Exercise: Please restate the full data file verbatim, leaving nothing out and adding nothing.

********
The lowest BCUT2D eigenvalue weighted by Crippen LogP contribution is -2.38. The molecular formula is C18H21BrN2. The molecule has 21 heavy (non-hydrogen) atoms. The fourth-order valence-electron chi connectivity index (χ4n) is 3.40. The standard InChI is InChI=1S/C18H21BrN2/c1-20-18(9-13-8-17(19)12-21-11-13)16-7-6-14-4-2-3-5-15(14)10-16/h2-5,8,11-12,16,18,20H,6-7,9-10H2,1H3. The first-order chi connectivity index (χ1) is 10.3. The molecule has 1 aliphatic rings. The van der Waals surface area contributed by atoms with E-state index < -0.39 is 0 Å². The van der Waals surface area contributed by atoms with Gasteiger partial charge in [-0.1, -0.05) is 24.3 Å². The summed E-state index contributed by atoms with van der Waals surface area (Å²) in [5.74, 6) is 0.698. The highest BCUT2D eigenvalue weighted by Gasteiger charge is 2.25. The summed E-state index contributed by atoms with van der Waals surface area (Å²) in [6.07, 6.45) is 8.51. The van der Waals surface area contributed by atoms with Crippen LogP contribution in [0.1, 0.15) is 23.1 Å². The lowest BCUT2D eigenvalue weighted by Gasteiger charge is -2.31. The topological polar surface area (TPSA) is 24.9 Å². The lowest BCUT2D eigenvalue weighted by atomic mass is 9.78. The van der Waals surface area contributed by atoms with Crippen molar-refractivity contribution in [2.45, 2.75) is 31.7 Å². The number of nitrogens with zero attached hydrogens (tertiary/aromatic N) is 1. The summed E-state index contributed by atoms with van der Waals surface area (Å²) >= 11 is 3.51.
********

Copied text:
The lowest BCUT2D eigenvalue weighted by Crippen LogP contribution is -2.38. The molecular formula is C18H21BrN2. The molecule has 21 heavy (non-hydrogen) atoms. The fourth-order valence-electron chi connectivity index (χ4n) is 3.40. The standard InChI is InChI=1S/C18H21BrN2/c1-20-18(9-13-8-17(19)12-21-11-13)16-7-6-14-4-2-3-5-15(14)10-16/h2-5,8,11-12,16,18,20H,6-7,9-10H2,1H3. The first-order chi connectivity index (χ1) is 10.3. The molecule has 1 aliphatic rings. The van der Waals surface area contributed by atoms with E-state index < -0.39 is 0 Å². The van der Waals surface area contributed by atoms with Gasteiger partial charge in [-0.1, -0.05) is 24.3 Å². The summed E-state index contributed by atoms with van der Waals surface area (Å²) in [5.74, 6) is 0.698. The highest BCUT2D eigenvalue weighted by Gasteiger charge is 2.25. The summed E-state index contributed by atoms with van der Waals surface area (Å²) in [6.07, 6.45) is 8.51. The van der Waals surface area contributed by atoms with Crippen LogP contribution in [0.1, 0.15) is 23.1 Å². The lowest BCUT2D eigenvalue weighted by Gasteiger charge is -2.31. The topological polar surface area (TPSA) is 24.9 Å². The lowest BCUT2D eigenvalue weighted by atomic mass is 9.78. The van der Waals surface area contributed by atoms with Crippen molar-refractivity contribution in [2.45, 2.75) is 31.7 Å². The number of nitrogens with zero attached hydrogens (tertiary/aromatic N) is 1. The summed E-state index contributed by atoms with van der Waals surface area (Å²) >= 11 is 3.51.